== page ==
Pawsitive Directions Canine Program (PDCP): Nova Institution for Women
In 1996, the Pawsitive Directions Canine Program (PDCP) was established at the Nova Institution for Women under the direction of program coordinator and trainer Heather A. Logan.
The PDCP is a canine-handler training program introducing women offenders to the basics of dog husbandry and training, relying on principles of operant conditioning and pet-facilitated therapy (PFT). Encompassing three phases, the program aims to: teach offenders’ skills associated with canine care and training, promote ties with the community, foster responsibility and nurturing, make dogs available for adoption, and provide shelter for homeless dogs. Recognizing the inherent links between these activities and one’s ability to address traditional criminogenic need areas, involvement in the program ultimately contributes to the safe reintegration of women offenders into the community by promoting a prosocial lifestyle. Exclusive to Nova Institution for Women, no other correctional program of its nature is currently being offered at any other correctional facility in Canada.
Nearly ten years have passed since Taylor & Blanchette’s (2001) assessment of PDCP, prompting the current initiative to provide updated data on PDCP program outcomes.
What we did
Program information and outcomes were gathered from Nova Institution and an environmental scan of work pertaining to PDCP in Canada and internationally was conducted.
What we found
To date, 87 women have participated in the program, with 58 dogs trained and placed in the community. The dogs have been rescued from local animal shelters, and have been adopted to local families or trained as service dogs. In total, 32 service dogs are working in various capacities within the community including a senior’s facility, for children with autism and cerebral palsy, and as a guide dog. Additionally, 25 women have found full or part time employment in the canine industry as a direct result of the experience, skills, and qualifications obtained by engaging in the PDCP.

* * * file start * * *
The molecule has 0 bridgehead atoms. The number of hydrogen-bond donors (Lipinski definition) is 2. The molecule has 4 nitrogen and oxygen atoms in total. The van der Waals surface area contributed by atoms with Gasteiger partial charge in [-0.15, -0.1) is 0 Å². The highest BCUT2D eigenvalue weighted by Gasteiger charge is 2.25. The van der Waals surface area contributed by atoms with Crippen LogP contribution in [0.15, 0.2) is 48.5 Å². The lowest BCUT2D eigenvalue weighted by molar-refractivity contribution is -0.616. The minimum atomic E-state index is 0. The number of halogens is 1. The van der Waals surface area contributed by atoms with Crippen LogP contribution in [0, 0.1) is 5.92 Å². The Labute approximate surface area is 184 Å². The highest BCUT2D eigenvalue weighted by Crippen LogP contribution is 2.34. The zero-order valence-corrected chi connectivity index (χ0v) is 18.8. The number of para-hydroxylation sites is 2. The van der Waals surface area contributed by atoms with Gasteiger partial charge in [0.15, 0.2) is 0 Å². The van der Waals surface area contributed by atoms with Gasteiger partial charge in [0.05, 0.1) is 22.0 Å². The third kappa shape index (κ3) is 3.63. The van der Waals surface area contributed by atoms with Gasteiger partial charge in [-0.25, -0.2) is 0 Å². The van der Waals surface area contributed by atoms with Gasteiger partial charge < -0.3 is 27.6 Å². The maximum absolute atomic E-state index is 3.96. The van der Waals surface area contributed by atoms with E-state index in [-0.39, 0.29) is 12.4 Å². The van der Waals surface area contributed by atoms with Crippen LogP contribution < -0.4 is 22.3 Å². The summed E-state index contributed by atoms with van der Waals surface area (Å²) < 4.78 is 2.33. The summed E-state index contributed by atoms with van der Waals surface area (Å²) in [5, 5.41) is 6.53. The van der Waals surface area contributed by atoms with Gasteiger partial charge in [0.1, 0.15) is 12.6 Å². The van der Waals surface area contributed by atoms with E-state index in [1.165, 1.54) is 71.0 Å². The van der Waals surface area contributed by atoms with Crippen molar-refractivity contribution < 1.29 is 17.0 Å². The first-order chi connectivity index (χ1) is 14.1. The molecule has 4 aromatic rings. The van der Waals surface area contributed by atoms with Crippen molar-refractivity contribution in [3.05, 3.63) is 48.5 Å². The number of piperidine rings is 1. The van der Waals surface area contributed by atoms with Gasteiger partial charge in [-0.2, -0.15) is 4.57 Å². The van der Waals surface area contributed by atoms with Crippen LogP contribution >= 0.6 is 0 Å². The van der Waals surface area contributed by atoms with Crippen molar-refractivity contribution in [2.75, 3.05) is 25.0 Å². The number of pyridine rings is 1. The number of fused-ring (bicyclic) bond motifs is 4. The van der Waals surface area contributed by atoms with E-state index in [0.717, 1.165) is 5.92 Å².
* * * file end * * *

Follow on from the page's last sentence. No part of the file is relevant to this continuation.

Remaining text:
Examples of employment outcomes include: veterinarian’s assistant, dog trainer and walker, working in a dog daycare, and as a business owner.
PCPD has also gained international exposure in Paris, France (December 2005) as a program highlighted at the International Corrections Program Symposium. It has also been featured in “Dogs in Canada”, “Dogs with Jobs”, “Readers Digest” and in the recently published book, More Great Dog Stories by Roxanne Snopek. Television exposure has come from the “Fifth Estate” and “Live at Five”.
As two participants in PDCP explain (Challinor, 2009, p. 19):
“…(the dog) is my buddy and we are meant to help each other. Without me, he would be dead. Without him, I would be lost and still headed down the wrong path. Eventually after I have trained him completely, he will go on to help someone else and knowing that I have played a major part in that is an exceptional feeling”
“I’m doing WOSAP, and that program teaches you to think about yourself and what you do whereas this program (Pawsitive Directions) makes you apply what you learned in WOSAP. It’s great because the two programs are linked”
What it means
These outcomes highlight the significant contributions being made to reintegration efforts for these women offenders. They also provide support for the success of the women, the success of the program, and the success of established working relationship among the community, the staff and the women at Nova Institution.
Challinor, L.A. (2009). To study the educational and therapeutic benefits of using abandoned dogs in the rehabilitation of prisoners: USA, Canada. The Winston Churchill Memorial Trust of Australia: Churchill Fellowship Report 2009.
Taylor, K., & Blanchette, K. (2001). Results of an Evaluation of the Pawsitive Directions Canine Program at Nova Institution for Women. Ottawa: Correctional Service of Canada.
Ashley McConnell & Kelly Taylor
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